Friday, December 24, 2010

Christmas: A Love Story

I have been rummaging around the 'net, reading various pieces about Christmas, enjoying all the anecdotes and rememberances of both Christmas past and present.  We all know the basic story of how Christmas came to be, and we understand the importance of celebrating.

Yet, when I came across this, I felt different, somehow more aware, and thankful for all I have experienced, and how important we are to each other. 

Our experiences, life, family and country dictate individual memories, but one thing stands out: the power of love is above all.

Merry Christmas to all, may God bless the human race.

From The Salem(MA) News, Dec 24 by Ethan Forman

BEVERLY — A carpenter and his pregnant bride-to-be return home to register for the census, but because the local inn is full, the couple must take refuge in a stable.
In this humble setting, the son of God is born. He is then swaddled in clothes and placed in a manger, a trough used to feed animals.

It's the story of Christmas, and it will be told and retold at countless churches around the world tonight. As North Shore clergy get ready to deliver their Christmas Eve sermons, each will have a different take on the story, with the aim of bringing home to worshippers the true meaning of Christmas.

For the Rev. Dr. Craig Collemer at First Baptist Church in Beverly, the story of Christmas is the greatest love story ever told. There's infatuation. There's risk taking. There's intrigue, he says.

As Collemer prepares his final Christmas Eve sermon after 40 years in the ministry, he wants to make sure the 400 or so coming out for the 11 p.m. candlelight service get the message that Christmas is indeed a love story.

"The love God demonstrated through that event in Bethlehem still carries today," Collemer said. It's a love that is unconditional and all-inclusive, he said.

The Rev. John Sheridan said he is especially blessed this Christmas Eve because he oversees both St. James Parish, a Catholic church on Federal Street in Salem, and St. Thomas the Apostle Parish on Margin Street in Peabody.

Sheridan plans to preside over a 4 p.m. family Mass and Christmas pageant at St. James and assist at the other three Masses at St. James and St. Thomas on Christmas Eve.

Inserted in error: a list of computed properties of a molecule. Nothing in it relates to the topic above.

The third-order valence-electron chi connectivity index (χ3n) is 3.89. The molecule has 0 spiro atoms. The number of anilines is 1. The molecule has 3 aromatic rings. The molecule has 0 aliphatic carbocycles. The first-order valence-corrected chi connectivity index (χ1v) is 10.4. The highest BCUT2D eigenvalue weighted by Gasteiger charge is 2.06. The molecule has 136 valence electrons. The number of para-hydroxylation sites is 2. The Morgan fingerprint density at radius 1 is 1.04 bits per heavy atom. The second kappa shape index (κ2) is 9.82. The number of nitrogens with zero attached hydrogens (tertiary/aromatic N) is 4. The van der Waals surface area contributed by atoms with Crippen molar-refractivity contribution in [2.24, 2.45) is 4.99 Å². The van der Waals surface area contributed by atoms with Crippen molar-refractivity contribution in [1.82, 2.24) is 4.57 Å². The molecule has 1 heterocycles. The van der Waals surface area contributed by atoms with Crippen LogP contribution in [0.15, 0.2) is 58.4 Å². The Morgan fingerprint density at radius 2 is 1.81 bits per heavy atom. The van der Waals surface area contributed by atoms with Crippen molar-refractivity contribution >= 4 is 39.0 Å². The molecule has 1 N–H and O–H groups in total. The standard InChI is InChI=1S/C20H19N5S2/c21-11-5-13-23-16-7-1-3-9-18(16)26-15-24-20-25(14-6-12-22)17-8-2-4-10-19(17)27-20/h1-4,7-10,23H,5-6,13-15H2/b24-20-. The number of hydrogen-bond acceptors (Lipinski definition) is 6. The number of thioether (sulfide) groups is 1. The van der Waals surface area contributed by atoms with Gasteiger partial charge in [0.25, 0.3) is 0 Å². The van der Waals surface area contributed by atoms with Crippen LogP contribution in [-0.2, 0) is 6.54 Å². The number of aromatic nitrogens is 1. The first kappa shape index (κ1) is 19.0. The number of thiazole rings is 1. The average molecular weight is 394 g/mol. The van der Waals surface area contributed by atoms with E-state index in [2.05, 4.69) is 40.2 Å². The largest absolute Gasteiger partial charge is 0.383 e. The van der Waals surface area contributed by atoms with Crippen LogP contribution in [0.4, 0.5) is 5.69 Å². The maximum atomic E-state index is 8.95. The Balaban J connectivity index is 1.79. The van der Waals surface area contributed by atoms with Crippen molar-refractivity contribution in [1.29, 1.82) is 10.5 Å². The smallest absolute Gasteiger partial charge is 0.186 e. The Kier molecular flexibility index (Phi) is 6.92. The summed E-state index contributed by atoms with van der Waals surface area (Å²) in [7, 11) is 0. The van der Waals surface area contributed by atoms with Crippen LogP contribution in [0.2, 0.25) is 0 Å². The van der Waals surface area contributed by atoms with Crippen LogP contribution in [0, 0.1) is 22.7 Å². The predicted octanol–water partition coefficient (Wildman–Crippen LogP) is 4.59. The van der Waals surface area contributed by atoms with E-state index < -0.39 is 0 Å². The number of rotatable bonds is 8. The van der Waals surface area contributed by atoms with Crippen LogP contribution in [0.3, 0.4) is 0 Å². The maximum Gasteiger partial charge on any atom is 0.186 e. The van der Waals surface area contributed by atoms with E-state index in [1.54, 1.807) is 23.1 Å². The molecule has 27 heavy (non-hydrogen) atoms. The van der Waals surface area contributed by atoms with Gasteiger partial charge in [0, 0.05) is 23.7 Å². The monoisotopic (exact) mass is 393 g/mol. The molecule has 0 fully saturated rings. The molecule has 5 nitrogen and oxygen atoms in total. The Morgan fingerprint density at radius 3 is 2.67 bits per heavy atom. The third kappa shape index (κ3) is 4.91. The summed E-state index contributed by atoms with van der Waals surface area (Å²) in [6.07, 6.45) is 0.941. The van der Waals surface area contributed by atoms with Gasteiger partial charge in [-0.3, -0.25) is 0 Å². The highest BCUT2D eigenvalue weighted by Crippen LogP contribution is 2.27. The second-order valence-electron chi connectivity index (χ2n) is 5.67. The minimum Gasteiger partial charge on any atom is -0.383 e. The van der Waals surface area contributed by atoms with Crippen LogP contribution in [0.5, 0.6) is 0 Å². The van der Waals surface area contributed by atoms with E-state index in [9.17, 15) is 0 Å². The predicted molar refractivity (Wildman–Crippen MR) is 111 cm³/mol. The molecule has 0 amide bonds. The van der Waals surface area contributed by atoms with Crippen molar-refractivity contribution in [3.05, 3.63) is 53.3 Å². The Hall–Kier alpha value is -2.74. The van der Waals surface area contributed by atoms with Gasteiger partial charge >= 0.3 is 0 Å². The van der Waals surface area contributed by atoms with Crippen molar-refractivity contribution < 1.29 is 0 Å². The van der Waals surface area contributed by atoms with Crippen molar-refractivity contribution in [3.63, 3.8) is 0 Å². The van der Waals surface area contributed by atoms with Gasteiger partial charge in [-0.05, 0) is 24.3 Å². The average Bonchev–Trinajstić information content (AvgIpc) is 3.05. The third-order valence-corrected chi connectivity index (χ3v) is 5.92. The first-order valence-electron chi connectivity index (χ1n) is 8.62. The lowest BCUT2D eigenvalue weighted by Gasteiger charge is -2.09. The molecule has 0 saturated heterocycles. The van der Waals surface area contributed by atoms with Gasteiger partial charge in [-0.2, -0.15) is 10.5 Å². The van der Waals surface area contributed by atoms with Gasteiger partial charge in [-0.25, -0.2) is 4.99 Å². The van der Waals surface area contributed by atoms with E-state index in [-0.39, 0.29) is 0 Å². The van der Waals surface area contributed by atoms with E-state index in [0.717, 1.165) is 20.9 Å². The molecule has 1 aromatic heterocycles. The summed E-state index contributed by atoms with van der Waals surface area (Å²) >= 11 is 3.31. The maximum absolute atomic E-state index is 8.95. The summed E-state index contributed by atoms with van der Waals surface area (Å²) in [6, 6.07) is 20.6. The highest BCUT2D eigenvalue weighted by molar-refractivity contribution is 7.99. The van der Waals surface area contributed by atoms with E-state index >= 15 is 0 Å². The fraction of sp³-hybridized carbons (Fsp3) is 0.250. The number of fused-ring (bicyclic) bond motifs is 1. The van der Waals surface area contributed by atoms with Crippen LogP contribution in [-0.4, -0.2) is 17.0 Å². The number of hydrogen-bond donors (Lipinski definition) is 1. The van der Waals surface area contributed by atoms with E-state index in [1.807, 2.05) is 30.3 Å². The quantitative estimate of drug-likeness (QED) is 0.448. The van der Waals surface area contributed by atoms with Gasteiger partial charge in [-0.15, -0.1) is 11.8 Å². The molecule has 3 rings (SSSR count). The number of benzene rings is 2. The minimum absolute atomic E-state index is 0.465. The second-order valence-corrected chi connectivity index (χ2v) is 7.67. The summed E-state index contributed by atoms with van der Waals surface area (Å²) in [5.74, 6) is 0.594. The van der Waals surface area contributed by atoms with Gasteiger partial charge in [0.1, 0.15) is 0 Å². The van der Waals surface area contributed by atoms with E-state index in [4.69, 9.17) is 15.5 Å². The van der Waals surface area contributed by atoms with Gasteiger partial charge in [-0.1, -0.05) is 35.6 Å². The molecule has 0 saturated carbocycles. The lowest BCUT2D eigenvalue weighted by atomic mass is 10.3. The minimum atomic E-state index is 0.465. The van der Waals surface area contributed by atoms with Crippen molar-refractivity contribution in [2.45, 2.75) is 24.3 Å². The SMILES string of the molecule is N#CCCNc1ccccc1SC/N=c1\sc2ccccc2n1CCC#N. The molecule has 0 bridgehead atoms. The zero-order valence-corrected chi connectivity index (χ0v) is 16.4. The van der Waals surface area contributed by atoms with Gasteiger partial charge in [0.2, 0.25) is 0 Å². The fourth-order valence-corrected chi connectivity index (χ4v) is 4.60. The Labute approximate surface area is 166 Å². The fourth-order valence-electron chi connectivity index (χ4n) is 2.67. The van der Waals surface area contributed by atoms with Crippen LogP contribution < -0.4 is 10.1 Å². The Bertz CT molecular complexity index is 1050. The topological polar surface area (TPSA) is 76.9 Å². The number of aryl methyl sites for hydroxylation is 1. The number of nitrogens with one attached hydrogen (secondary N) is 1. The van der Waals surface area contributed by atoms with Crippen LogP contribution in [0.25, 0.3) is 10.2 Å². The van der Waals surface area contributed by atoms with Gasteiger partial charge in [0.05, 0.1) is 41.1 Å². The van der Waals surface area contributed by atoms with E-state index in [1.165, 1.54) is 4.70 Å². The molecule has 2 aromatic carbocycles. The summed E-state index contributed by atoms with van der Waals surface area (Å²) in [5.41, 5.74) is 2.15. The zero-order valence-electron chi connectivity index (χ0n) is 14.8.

St. James is the church where the funeral Mass was held for Army Sgt. James Ayube II, a senior combat medic killed by a suicide bomber in Afghanistan earlier this month, and Sheridan said Christmas Eve this year will be especially poignant for the parish.

"Christmas brings us back to what is really important," Sheridan said, family, faith, hope and love.

During the children's Mass, Sheridan plans to use some "sparkly bright bulbs" to talk about society and culture: While we crave the "flashy this and glitzy that," we are really missing the point of the holiday.

"Let's talk about the real light, which is Christ," Sheridan said.

Sheridan says he enjoys the start of the midnight Mass as "an incredible peace" sweeps the church.

"I'm so happy you are here and God is so happy you are here, and let's celebrate that," Sheridan said is his message.  Sheridan loves the chaos of Christmas Eve.

"It's also a lot of fun," Sheridan said. "Christmas Eve is joyous."

At Calvary Episcopal Church in Danvers, the Rev. Thea Keith-Lucas said her children's service at 5 p.m. will include a display of four children's beds, an electronic swinging high chair, an ornate crib, a golden bed and a manger. She plans to ask families what kind of bed Jesus would have chosen.

"I'm trying to talk about who really needed Jesus and who Jesus comes to," Keith-Lucas said of the meaning behind Jesus' humble first bed, a manger. It symbolizes he came to help the poor and the powerless.

Keith-Lucas has also been thinking about the message of hospitality this Christmas season and the meaning of the line in the Bible about there not being room in the inn for Joseph and Mary. They instead found refuge with animals in a stable, which would seem a humble place for such a momentous event.

"Maybe God comes to us in exactly the places where we are trying to shut God out," Keith-Lucas said.

As they prepare their Christmas Eve sermons, some clergy are mindful their flocks only swell with Christmas and Easter each year. Not only is Christmas Eve a chance to preach to those who do not regularly go to church, it is also a time to give them a message of hope.

Sheridan said the archdiocese has a "Catholics Come Home" campaign to make those who have stopped coming to church feel welcome.

With many families facing difficult times and feeling "pretty beat up," Collemer, who is retiring this summer after 15 years at the Cabot Street church, said the story of Christmas has meaning.

"We are all in need of a reminder of a love story," Collemer said. If people feel they are loved, it can help them get through rough times.

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